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As a farmer and rancher, I would be thrilled to get a new crop into the hands of our producers, especially as our ag markets struggle. A new source of revenue for farmers would be great. But industrial hemp is not the answer.

Legalizing industrial hemp legalizes marijuana by default. I asked my cabinet and other experts in state government to see what other states are doing on hemp and how they are implementing their laws. But what they've come back with is example after example of drug laws becoming murky and unenforceable.

Across the country, states are dealing with issues surrounding the enforcement of marijuana laws because hemp and marijuana look the same and smell the same. Police officers are unable to distinguish between hemp and marijuana on the road, essentially legalizing marijuana.

Proponents in Texas told legislators that legalizing hemp would not decriminalize marijuana. Yet with Texas’s new industrial hemp law now on the books, prosecutors have dropped hundreds of marijuana cases and have stopped accepting new cases until much more detailed testing is done. In Ohio, a law enforcement official said this to WBNS, a local news station: “We have to be able to distinguish between hemp and marijuana. That is not possible for a human being to do, that has to be done through crime analysis.”

Without additional equipment costing hundreds of thousands of dollars, many crime labs can only detect the presence of THC — not the level of it — for crime analysis purposes. A full crime analysis from an outside lab can cost hundreds or even thousands of dollars per test, a price tag too steep for local law enforcement agencies who oftentimes have to wait weeks before receiving test results.

A recent NBC News article reiterated this message. “With the passage of new hemp-legalization laws over the past eight months, crime labs across the country have suddenly found themselves unable to prove that a leafy green plant taken from someone’s car is marijuana, rather than hemp.” Without the ability to test the level of THC in a plant, the NBC report says, labs can’t provide useful scientific evidence for use in court. Any suspected marijuana case would require this expensive and time-consuming testing. Prosecutors will quickly get overwhelmed, and as we’ve seen in other states, they begin dropping charges or avoiding new cases altogether.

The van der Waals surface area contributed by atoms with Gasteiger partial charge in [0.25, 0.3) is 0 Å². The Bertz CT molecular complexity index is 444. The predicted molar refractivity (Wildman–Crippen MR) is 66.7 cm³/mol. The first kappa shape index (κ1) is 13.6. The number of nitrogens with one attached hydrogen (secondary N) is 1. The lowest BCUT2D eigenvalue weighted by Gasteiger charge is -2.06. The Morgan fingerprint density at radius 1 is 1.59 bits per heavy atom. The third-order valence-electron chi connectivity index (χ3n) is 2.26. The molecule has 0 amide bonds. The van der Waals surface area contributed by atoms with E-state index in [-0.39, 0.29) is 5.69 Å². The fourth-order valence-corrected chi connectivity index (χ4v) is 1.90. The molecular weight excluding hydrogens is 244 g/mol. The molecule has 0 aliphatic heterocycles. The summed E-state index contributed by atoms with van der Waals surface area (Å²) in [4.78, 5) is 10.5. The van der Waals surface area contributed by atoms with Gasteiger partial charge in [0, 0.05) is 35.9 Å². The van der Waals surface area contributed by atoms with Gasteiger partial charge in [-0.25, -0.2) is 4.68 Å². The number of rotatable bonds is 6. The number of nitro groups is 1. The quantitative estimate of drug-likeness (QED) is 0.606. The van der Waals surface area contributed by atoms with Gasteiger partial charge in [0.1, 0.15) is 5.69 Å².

Last week, my Secretary of Public Safety, Craig Price, said that “the more we study this issue, the more concerns I have for the impact on public safety. Law enforcement is already stretched thin in our state, and legalizing hemp would stress our resources even further. It would have a negative impact on our drug fighting efforts in South Dakota.”

We’ve seen this firsthand. A few months ago, a South Dakota Highway Patrol officer showed the Legislature that a drug dog alerted the same way to both hemp and marijuana. If drug dogs and roadside tests are unable to decide between hemp and marijuana, our best assets to cracking down on illegal drugs are invalid. We’ll be legalizing marijuana by default.

That’s what it boils down to. Legalizing industrial hemp weakens drug laws. It hurts law enforcement. It’s a step backward. South Dakota already faces a drug problem. Families continue to be ripped apart by substance abuse. I realize this position might not be popular, but that’s not why I’m taking it. As a governor who has said I will make every decision with the next generation in mind, I cannot sit by.

South Dakota must lead by example. We cannot rush into legalizing industrial hemp without knowing the cost we will pay. The safety and health of the next generation is not worth the gamble.

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Kristi Noem is the governor of South Dakota.

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